• Wild mushroom consumption is widespread throughout the world, due to the nutritional value and medicinal properties (1-2). However, mushroom poisoning is a cause of major mortality and morbidity throughout the world (3-4). Toxic mushrooms are distributed across the globe with over 5,000 species. Among them, 100 species are responsible for most of the cases of mushroom poisoning (5). A total of 1,020 edible, 692 medicinal, and 480 poisonous species have been identified in China (6). Mushrooms are more abundant in warm and rainy summer and autumn, and mushroom pickers, especially if inexperienced, may not fully perceive the risks associated with ingesting potentially toxic mushroom species. Most mushroom poisonings reported were accidental oral ingestion of poisonous mushrooms misidentified for edible species. Morphological characteristics and appearance of many edible species were like those of poisonous mushrooms. Poisonous mushrooms cause the most deaths in remote districts in southwest regions in China (7). Mushroom poisonings often occur in other countries (8-9), but outbreaks were rarely reported (10).

      Different levels of CDCs in China investigate and report foodborne disease outbreaks according to the requirements of the Food Safety Law. The China National Center for Food Safety Risk Assessment (CFSA) maintains and manages the Foodborne Disease Outbreaks Surveillance System for data collection and analysis. This study aimed to summarize and analyze the epidemiological characteristics of mushroom poisoning outbreaks from 2010 to 2020 in China.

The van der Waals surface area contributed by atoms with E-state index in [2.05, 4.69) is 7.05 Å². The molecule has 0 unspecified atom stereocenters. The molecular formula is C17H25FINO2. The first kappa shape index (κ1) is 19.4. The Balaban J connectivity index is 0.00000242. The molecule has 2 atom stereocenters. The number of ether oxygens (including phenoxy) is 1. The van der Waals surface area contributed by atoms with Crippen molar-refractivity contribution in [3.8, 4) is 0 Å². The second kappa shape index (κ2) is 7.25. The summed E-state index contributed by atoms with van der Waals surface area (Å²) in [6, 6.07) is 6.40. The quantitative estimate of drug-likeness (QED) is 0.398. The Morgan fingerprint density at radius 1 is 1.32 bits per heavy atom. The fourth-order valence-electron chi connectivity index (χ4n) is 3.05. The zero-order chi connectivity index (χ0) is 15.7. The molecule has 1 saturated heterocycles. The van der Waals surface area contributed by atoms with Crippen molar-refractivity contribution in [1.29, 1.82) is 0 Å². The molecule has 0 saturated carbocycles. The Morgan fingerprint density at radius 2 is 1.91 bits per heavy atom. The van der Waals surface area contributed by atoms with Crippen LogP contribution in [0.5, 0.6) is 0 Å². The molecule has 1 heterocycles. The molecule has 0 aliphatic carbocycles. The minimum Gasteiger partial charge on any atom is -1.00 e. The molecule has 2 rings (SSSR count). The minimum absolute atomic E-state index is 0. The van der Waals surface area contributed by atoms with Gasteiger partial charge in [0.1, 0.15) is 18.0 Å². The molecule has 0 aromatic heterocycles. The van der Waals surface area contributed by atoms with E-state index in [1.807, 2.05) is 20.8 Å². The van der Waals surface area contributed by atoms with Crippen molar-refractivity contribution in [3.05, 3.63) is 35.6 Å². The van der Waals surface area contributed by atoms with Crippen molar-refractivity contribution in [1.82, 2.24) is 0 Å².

• A foodborne disease outbreak is defined as an incident in which two or more cases involve a similar illness resulting from the consumption of a common food (11). A standard form was used to report the foodborne disease outbreaks investigated by CDCs at provincial, municipal, and county levels. All approved mushroom poisoning outbreak reports from 2010 through 2020 were collected through Foodborne Disease Outbreaks Surveillance System. Data collected in each outbreak report included the reporting CDC, the date of occurrence, the number of illnesses, hospitalizations, deaths, the etiologic agents, implicated food vehicle, setting of food preparation, and contributing factors.

      All reported outbreaks were audited and checked, then stored and managed using Microsoft Excel (version 2016, Microsoft, USA). All variable values were reported as counts or proportions (%).

    • During 2010–2020, a total of 10,036 mushroom poisoning outbreaks were reported to Foodborne Disease Outbreaks Surveillance System, resulting in 38,676 illnesses, 21,967 hospitalizations, and 788 deaths. The annual number of reported outbreaks increased each year, from 37 reported in 2010 to 2,705 in 2020 (Figure 1). The average number of illnesses per outbreak was 3.9, and average hospitalization and fatality rates were 56.8% and 2.0%, respectively.